Direct To Consumer Genetics (DTCG): one more layerPosted: October 9, 2013
"Art Wuster at Seqonomics discuss profitability of #DTCG with #23andMe’s figures as an example.
As of September this year, 23andMe has genotyped 400,000 customers. That’s 220,000 more than a year earlier, meaning that at a current price of $99 per test 23andMe made around $22m in the last 12 months. Contrasting this with the $161m in investment the company has attracted since it was founded in 2007, that’s not great. [Source]
I think there is a layer missing in this analysis and I would say that this is quite good. 23andMe don’t just sell kits and services to its customers. They build a biobank aggregating genotypes and associated phenotypes (the answers to their questionnaires) and that’s the most valuable product of their enterprise.
Certainly the customer get some valuable information about her genetic setup, worth the $99 I think (I paid them ), especially if several members of the family participate. But that’s part of the story.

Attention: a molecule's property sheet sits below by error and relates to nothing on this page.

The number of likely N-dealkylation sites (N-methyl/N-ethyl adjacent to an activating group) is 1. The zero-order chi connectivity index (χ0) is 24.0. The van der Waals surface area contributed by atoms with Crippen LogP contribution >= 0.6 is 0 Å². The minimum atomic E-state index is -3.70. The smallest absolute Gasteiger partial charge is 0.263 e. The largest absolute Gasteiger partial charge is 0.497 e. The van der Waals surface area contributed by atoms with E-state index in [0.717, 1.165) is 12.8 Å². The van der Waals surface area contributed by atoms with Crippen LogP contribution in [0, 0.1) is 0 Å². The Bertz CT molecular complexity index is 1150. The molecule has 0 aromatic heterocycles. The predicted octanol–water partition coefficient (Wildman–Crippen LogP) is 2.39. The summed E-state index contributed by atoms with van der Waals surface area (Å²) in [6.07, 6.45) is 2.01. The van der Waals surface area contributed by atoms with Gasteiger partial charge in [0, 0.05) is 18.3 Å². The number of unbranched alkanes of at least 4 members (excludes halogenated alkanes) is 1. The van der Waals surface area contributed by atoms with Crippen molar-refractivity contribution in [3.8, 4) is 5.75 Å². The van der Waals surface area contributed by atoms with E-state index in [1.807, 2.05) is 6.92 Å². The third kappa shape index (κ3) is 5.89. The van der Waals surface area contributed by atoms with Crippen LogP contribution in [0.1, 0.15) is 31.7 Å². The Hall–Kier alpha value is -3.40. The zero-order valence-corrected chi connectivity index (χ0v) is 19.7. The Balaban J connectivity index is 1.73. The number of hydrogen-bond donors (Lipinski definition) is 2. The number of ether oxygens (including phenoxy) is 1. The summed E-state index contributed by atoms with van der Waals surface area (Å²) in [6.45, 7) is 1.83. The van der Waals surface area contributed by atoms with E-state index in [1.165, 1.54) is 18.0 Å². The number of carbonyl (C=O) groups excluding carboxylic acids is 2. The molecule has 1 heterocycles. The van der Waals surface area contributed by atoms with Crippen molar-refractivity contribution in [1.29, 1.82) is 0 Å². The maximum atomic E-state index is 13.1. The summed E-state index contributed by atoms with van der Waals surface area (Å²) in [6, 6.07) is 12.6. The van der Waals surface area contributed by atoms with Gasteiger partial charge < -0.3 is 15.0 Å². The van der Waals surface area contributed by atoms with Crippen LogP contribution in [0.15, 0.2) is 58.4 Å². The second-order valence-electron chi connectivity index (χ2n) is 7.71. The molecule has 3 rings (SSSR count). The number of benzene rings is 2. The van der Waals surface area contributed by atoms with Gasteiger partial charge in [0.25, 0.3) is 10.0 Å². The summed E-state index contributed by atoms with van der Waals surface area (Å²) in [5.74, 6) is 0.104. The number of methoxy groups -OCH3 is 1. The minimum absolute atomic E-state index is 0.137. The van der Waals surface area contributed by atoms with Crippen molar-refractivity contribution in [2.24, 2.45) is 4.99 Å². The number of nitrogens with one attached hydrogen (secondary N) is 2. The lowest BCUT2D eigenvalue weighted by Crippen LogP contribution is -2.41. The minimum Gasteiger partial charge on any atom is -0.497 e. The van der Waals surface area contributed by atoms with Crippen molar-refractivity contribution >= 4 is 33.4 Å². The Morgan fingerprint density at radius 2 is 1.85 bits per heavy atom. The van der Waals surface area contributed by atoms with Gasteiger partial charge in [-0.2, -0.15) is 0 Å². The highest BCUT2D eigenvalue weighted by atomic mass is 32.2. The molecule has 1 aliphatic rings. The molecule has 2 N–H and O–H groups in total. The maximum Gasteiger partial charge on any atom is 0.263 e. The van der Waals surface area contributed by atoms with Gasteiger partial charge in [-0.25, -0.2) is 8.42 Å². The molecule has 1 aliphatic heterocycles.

Hopefully the customers understand that their data are further exploited and that the company expect to earn much more by selling the results they will get from the analysis of this information. That’s were the money is. And the investors must be aware.
I’m fine with that and I hope that they will achieve their goals, because I’m interested about the results: better healthcare, new drugs, etc. I would pay for cancer or multiple sclerosis research also. The $99 came from that budget to support research in general.
On the other hand, it’s upon the people to free this information and make it more widely available, by sharing through other platforms, either benevolently ofreven by being paid for it. It will be necessary to overcome the fear of breach of privacy and the idea that 23andMe is special about that.
Whatever system is secure enough to deal with Personal Health Information is secure enough to deal with genetic data."